The photo shows men standing amidst sand and rubble, men in tribal robes, men in clerical robes, men in the jodhpurs of the British Army with their crisp, half-oval lines. The presence of British clergy and military together is a reminder, not only that the British were a colonial powerhouse, but that the Church of England, a part of the Anglican Communion, is also a state church. Since Henry VIII, the monarch has been the Defender of the Faith. The clothing of all the men signifies identity and position in a region that reads such signifiers carefully. The photo also suggests that St. Andrew's, though Christian, is acceptable, tolerable. Unlike the Jews, who still have no synagogues, the Anglicans have a compound.
Greeting his parishioners was Rev. Andy Thompson, a middle-aged man from the industrial North of England. Father Andy: a remarkable leader, a man of energy without zealotry, eloquence without bombast, warmth without smarminess. He delivers his sermons without notes, standing in front of the pews.
My first began, "You may have noticed I have a speech impediment." Indeed, he did. Then, in the cogent logic of thought and feeling that good sermons have, he related his speech impediment to the theme of the day: forgiveness. He was born deaf, which hampered his ability to learn how to speak. His condition was misdiagnosed. He was bullied in school and thought to be stupid. He was a frustrated, furious boy--until he discovered Christ. Then, he could learn to forgive his teachers and the bullies. However, he never forgot the importance of resisting bullying. Here was a Church Militant without the need for armored Crusades and conquest.
A religious minority needs indelible spokespersons like Father Andy, but the St. Andrew's I experienced displayed the traits necessary for a small minority's survival in a place that is neither threatening physically nor that culturally affirming. Within St. Andrew's, we were vividly reminded about the far greater vulnerability of churches elsewhere--the Sudan, for example. These traits combine flexibility, rock-solid core values, and community.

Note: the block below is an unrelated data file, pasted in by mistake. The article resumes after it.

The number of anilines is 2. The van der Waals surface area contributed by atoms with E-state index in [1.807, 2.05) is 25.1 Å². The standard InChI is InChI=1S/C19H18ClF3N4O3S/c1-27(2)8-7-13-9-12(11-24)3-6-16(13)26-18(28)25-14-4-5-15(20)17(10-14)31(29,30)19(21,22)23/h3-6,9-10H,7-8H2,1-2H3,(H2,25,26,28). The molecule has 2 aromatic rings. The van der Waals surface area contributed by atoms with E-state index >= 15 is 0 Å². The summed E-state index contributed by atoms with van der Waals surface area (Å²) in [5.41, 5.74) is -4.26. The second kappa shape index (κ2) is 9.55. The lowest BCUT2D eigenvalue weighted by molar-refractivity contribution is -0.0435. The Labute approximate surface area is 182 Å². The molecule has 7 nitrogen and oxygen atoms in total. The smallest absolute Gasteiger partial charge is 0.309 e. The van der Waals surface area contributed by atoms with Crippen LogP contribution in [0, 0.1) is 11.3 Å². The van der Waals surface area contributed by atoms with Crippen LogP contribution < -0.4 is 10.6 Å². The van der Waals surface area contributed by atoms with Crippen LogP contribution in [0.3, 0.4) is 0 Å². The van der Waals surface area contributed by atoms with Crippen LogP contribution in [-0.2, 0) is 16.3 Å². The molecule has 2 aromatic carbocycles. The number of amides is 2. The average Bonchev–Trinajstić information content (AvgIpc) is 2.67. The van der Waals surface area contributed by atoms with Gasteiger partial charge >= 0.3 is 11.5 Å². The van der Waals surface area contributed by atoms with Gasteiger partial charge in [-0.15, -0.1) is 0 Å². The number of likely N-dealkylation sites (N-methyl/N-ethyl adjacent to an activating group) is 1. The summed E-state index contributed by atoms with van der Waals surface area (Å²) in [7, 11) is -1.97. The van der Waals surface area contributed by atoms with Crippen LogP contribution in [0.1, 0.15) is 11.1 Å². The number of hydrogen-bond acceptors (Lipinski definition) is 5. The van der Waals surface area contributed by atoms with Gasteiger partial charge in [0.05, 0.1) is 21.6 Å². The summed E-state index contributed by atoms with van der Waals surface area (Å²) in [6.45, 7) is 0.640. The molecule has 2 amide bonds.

Being a member of a minority entails the ability to bend and to negotiate. This, in turn, demands a deep understanding of the majority and local conditions, deeper than the majority may have about the minority; respect for them whenever possible; diplomacy; patience; and the building of relationships, infinitesimal gesture after infinitesimal gesture. Be a prophetic "hand," my notes say, be of service, not a prophetic "voice." I interpreted this as acting helpfully, as many medical missionaries did. Do not blabber and blather on. Or, in the formulaic advice to creative writing classes, "Show, don't tell."
Before one service, I was chatting with a pew mate, a British woman married to an ex-pat who works in finance. She told me that she goes at least once a week to one of the women's safe houses that have been, fortunately, established for abused women servants and nannies.. She says very little beyond polite greetings. Her task is to be amiable company and to sew with the women. Sewing can be a form of sowing.
At the end of another service, an elegant British woman, another ex-pat, came to the front of the pews. Behind her was a sturdy man in long shorts, whom I assumed was her husband, carrying a cardboard box. Father Andy reached into it and pulled out astonishingly elaborate and colorful handbags--all leather and buckles and straps and velvets---and held them up. He draped some of them over his arm. The woman then announced that the handbags, if not new then gently used, would be auctioned at a benefit at a fashionable local hotel for a women's safe house. She and Father Andy were a formidable sales team for tickets to the event. . She concluded with gratitude to a high-ranking Emirati woman who was her partner. We talk to each other, she said, and little by little we understand each other, and things get better.
In the United States, Christianity is often the senior partner in multi-faith conversations. In Abu Dhabi, Islam is. In either situation, the speech of the senior partner may carry more political and social weight. One fear for multi-faith conversations in the United States is that the majority may congratulate itself on being good and generous, on voluntarily abdicating political and social power in these conversations. Down this path moral preening lies.